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Maryam Qudrat Addresses Students at Kansas State
Bhagavathy Umamaheswar
Kansas State Collegian

Activist speaks on K-State's partnership with Afghanistan

Maryam Qudrat, activist and spokesperson in the Afghan-American and Muslim communities, spoke about Afghan women, education initiatives and Kabul University at a presentation on Friday.
"When I was in Washington, D.C., a young woman entered the room with positive ideas and energy, and I knew this special person was capable of influencing the world in many great ways," said Elizabeth Unger, vice provost for academic services and technology and dean of continuing education, in her introduction of Qudrat.

Qudrat is the author of the book "Torn Between Two Cultures — An Afghan-American Woman Speaks Out," which delves into the relationship between the United States and Afghanistan and efforts to bridge cultural divides.

Qudrat is a professor at California State University-Long Beach and is a graduate student in philosophy at the University of Southern California. She serves as the Women's Affairs and Social Institutions Officer at the Embassy of Afghanistan in Washington D.C. Her research deals with the construction of new theories on Islamic jihad within the war on terrorism.

The afternoon's talk began with Qudrat's description of K-State's initiative in partnering with Kabul University.

"This is the first time a collection of colleges and deans are coming together in a leadership team to identify special projects to lift hearts and minds in Afghanistan," she said.

This initiative goes back a year, when Yar Ebadi, dean of the College of Business Administration, visited his home country of Afghanistan after about 24 years.

"Post-Taliban, I saw immense potential in partnering with universities in Afghanistan," said Ebadi, who went to Washington, D.C., to get grants to support the academic initiative between K-State and Kabul University.

Commenting on the importance of the initiative, Qudrat said such a project brought together people from opposite ends of the world and from various colleges within the university. She emphasized the importance of a sustainable effort.

"With education you can automatically dissipate social plagues like terrorism," Qudrat said, referring to the 79-percent illiteracy rate in Afghanistan.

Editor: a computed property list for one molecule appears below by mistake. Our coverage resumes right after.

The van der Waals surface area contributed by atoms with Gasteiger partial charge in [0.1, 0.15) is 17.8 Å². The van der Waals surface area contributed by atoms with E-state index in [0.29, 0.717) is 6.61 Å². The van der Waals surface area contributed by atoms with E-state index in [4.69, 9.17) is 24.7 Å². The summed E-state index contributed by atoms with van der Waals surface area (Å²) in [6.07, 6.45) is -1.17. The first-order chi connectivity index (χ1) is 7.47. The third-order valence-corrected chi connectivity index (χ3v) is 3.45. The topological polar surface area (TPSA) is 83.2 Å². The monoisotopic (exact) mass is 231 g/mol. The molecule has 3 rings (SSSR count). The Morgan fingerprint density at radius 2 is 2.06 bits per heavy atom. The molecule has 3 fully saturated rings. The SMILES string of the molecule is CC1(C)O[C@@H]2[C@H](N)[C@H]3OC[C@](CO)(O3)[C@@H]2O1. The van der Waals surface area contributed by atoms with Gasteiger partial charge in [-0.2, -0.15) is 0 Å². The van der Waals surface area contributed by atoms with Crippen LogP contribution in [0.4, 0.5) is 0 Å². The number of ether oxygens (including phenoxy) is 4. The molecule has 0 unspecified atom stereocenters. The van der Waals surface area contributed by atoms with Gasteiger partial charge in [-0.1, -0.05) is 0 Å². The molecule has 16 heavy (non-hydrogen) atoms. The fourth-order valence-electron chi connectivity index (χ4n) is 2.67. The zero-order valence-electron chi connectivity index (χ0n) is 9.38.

She said despite the lack of infrastructure in schools, Afghans have the will to learn, and they know the importance of education. Kabul University has an enrollment of nearly 40,000 students, she said.

"There are students and faculty but there is a lack of quality," Qudrat said. "There is no critical thinking and analytical discourse."

Commending the exceptional strength and fortitude of Afghan women, Qudrat discussed their efforts to juggle family responsibilities and their roles as pioneers in education.

"When you look at women wearing burquas (the opaque veil worn by Muslim women), it's easy to think of them all being the same," she said, "with no feelings, opinions or identities."

Qudrat said her vision for Afghan women is for them to live dignified lives and exercise their rights and access to health care and education.

Charlotte Shoup Olsen, associate professor of family studies and human services, said it was encouraging to have a cooperative framework with the eagerness of the governments to facilitate such initiatives.

"K-State can spread its wings and offer its expertise," she said. "In turn, we can learn about other people and get a greater understanding of their lives."

The first leg of the project begins in April, when nine K-State faculty members will visit Kabul. Chris Ross, professor in the department of anatomy and physiology, and Briana Goff, associate professor of family studies and human services, are among the nine.

"Most of the faculty have only bachelors degrees and their system of instruction is mostly by rote," Ross said. "We are trying to make their faculty more competent."

Goff stressed the importance of the cross-cultural experience and said this was just the beginning of more similar initiatives with other nations.

Quadrat said many see the partnership between the two universities as the beginning of long-term interaction across colleges and departments. Qudrat also talked about the possibility of bringing Afghanistan President Hamid Karzai to speak in the Landon Lecture series.

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